5. Dana
    December 2, 2015 at 7:35 PM

    Watching someone take their family through countless “alternative” treatments for everything under the sun is difficult to endure. This wifi sensitivity thing is a new one, to me. Regardless of the facts and proven research, most of the people that subscribe to these things will not be swayed, in any way. This is so incredibly sad to me, on a personal level.

  6. Mnemosyne
    December 3, 2015 at 6:50 AM
  7. December 3, 2015 at 8:39 AM

    I hate linking to Daily Mail but I did find this interesting.

  8. Mike C.
    December 3, 2015 at 9:41 AM

    That’s just absurd. There’s no such thing as an allergy to WiFi. It’s like being allergic to radio waves.

  9. Bonnie
    December 3, 2015 at 11:53 AM

    I can understand the mother blaming wi-fi – that’s easier to bear than blaming herself.

  10. MBDK
    December 3, 2015 at 2:27 PM

    Actually, if you read the entire post, she still claims Wi-Fi harm. At the bottom of the long article were these two paragraphs:

    “Both her parents also argued that Jenny’s suicidal ideation was the result of radiation poisoning because of Wi-Fi in the home and at school.

    Mrs Fry said her daughter had ‘classic’ symptoms of being sensitive to electromagnetic fields but was unable to produce any medical evidence that her daughter had suffered.”

    I congratulate the writer for giving it the proper treatment. State the facts (that they made the odd complaint). Don’t over-emphasize it’s importance. Conclude with more facts regarding no medical evidence.

  11. Gary Crowell
    December 4, 2015 at 1:35 PM

    If ever that double blind test is done, I hope they take the trouble to find an EMC chamber or screen room (faraday cage) to conduct it in. There would be near-zero radiation in the room other than the test device. Otherwise the subject will weasel out by claiming that there were ‘other sources’.

  12. MBDK
    December 4, 2015 at 1:43 PM

    As of 2005, at least 31 blind or double blind tests were done. As for the chamber or cage, I did not take the time to individually assess. But, for what it’s worth:

  13. Blargh
    December 4, 2015 at 3:07 PM

    As the poster above pointed out, they’ve been done, and EHS has never stood up to scrutiny.

    But as for the test conditions, I would be most concerned with soundproofing. A surprising number of electronic devices generate audible noise (power supplies are the biggest culprit, but pretty much anything beyond “battery soldered to an LED” can make noise). If you can tell when the test is hot, it’s completely invalidated. It’s also often the kind of noise that doesn’t necessarily register consciously, and the kind that some people can hear and others can’t.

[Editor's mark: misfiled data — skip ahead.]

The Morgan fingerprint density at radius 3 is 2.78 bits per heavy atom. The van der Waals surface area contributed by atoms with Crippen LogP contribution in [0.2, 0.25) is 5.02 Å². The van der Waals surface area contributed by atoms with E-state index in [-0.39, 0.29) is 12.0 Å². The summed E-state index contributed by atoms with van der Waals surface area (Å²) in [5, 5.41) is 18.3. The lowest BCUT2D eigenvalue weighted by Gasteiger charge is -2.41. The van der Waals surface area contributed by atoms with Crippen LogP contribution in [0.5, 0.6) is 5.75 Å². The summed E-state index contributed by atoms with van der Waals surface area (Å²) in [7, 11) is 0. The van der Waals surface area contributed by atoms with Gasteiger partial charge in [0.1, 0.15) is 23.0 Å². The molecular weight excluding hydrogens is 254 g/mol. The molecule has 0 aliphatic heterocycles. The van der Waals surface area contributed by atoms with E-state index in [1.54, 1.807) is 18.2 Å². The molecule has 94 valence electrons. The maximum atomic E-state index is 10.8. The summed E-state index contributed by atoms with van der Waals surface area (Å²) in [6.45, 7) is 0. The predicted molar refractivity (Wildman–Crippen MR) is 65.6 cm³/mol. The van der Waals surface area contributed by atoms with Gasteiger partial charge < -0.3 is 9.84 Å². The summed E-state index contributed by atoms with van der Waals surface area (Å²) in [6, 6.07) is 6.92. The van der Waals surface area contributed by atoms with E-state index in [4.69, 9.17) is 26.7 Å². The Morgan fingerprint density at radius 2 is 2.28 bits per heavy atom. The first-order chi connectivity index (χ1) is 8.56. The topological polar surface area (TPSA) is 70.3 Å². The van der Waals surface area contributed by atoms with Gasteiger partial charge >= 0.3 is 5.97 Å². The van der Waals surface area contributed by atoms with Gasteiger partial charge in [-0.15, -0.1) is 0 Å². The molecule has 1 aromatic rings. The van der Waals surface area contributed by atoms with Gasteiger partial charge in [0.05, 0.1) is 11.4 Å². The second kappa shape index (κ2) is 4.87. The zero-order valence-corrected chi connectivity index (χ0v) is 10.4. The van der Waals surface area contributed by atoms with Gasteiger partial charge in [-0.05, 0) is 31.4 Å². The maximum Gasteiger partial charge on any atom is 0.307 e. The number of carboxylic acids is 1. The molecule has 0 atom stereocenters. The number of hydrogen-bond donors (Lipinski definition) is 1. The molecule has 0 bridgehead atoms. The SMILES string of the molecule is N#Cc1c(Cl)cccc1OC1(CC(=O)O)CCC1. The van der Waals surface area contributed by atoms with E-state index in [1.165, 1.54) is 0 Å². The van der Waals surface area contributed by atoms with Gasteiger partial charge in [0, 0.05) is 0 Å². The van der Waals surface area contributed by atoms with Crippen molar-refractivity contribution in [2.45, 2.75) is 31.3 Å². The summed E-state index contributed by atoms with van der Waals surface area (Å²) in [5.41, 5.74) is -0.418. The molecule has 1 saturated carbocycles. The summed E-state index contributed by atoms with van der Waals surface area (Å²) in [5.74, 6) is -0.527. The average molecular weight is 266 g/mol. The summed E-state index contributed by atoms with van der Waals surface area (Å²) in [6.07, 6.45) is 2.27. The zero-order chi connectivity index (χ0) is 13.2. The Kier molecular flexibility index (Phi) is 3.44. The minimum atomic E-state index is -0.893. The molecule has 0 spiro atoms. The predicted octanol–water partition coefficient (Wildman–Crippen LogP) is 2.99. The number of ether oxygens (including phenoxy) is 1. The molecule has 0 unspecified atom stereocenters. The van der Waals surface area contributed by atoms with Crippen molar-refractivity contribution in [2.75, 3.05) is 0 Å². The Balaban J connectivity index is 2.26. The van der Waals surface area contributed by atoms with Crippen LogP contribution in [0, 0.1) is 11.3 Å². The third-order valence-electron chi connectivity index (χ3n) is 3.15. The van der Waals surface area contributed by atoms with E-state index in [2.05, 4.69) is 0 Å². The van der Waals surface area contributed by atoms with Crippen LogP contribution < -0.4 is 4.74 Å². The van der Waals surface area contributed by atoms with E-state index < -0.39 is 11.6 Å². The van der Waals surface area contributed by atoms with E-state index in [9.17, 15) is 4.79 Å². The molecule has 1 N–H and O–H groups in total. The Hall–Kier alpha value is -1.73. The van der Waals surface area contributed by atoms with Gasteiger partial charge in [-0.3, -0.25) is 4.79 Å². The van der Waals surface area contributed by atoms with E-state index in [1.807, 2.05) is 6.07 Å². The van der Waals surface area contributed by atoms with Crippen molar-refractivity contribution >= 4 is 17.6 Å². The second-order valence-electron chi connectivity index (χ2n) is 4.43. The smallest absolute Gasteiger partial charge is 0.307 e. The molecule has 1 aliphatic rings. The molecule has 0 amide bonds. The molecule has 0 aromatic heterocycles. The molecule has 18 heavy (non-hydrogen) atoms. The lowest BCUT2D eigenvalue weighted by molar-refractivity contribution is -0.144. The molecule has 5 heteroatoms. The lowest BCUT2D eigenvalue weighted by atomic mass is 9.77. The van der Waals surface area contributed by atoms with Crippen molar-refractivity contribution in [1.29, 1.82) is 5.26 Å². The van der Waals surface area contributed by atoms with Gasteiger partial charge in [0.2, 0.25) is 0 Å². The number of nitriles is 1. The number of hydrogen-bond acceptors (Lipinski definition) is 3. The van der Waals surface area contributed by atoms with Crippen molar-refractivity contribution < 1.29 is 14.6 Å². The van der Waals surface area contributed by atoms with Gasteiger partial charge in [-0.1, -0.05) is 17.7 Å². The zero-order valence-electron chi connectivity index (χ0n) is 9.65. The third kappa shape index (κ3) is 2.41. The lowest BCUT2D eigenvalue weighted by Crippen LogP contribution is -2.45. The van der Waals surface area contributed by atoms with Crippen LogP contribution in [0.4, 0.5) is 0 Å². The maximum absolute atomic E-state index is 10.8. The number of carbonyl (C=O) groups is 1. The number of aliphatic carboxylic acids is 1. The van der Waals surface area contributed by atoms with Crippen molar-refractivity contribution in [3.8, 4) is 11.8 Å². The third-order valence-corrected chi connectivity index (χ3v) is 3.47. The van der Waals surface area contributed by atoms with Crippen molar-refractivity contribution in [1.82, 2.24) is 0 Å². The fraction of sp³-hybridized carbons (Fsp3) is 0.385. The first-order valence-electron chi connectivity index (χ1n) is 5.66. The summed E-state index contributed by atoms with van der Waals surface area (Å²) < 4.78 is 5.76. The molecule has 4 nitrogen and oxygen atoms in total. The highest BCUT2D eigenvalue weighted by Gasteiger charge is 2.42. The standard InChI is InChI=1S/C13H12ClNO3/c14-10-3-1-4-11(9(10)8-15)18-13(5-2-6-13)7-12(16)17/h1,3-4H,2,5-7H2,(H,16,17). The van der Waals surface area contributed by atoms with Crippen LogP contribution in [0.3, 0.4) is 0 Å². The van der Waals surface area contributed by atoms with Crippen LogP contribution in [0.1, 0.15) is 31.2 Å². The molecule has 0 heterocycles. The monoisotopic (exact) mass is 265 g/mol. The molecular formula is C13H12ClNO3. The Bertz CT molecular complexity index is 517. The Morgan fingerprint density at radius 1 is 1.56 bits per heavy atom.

I ran into someone once who was utterly convinced that he was sensitive to electromagnetic fields – not a hypersensitivity, but that had some sort of sixth sense to detect them. Once he had listed some examples of things he could supposedly detect – things like dimmers, wall warts and fluorescent lights – it was easy to figure out that he was simply hearing them. With a lot of patience (while snark is very tempting and very satisfying in those situations, it’s not very effective when you’re trying to convert someone), an explanation of magnetostriction, and examples of a) other things he should be able to hear if I was correct and b) what he shouldn’t be able to hear if he was correct and I wasn’t, I eventually actually managed to convince him of what was really going on. It’s one of those rare times when I’ve debunked someone’s beliefs and actually been thanked for it afterwards.

  14. Sporkfighter
    December 6, 2015 at 10:52 PM

    In a manner of speaking, your friend *was* sensitive to electronic equipment. He could sense it.

    Perhaps you didn’t so much debunk his belief as explain it. He now knows he has very good hearing rather than some odd extra sense, and that’s why he accepted your rational explanation.

  15. December 7, 2015 at 8:06 AM

    I can hear the TV on mute. The kids can hear high pitched sounds (for adults, this is the first to go). Such things should be controlled but I still say this can be tested.

  16. Woody
    December 13, 2015 at 7:31 AM

    Indeed, MBDK, let’s base our conclusions only on the evidence, removing the possibility of corrupting biases and everything else that may poison a rational decision.

    All the best,

  17. Mac
    December 14, 2015 at 11:01 AM

Comments are closed.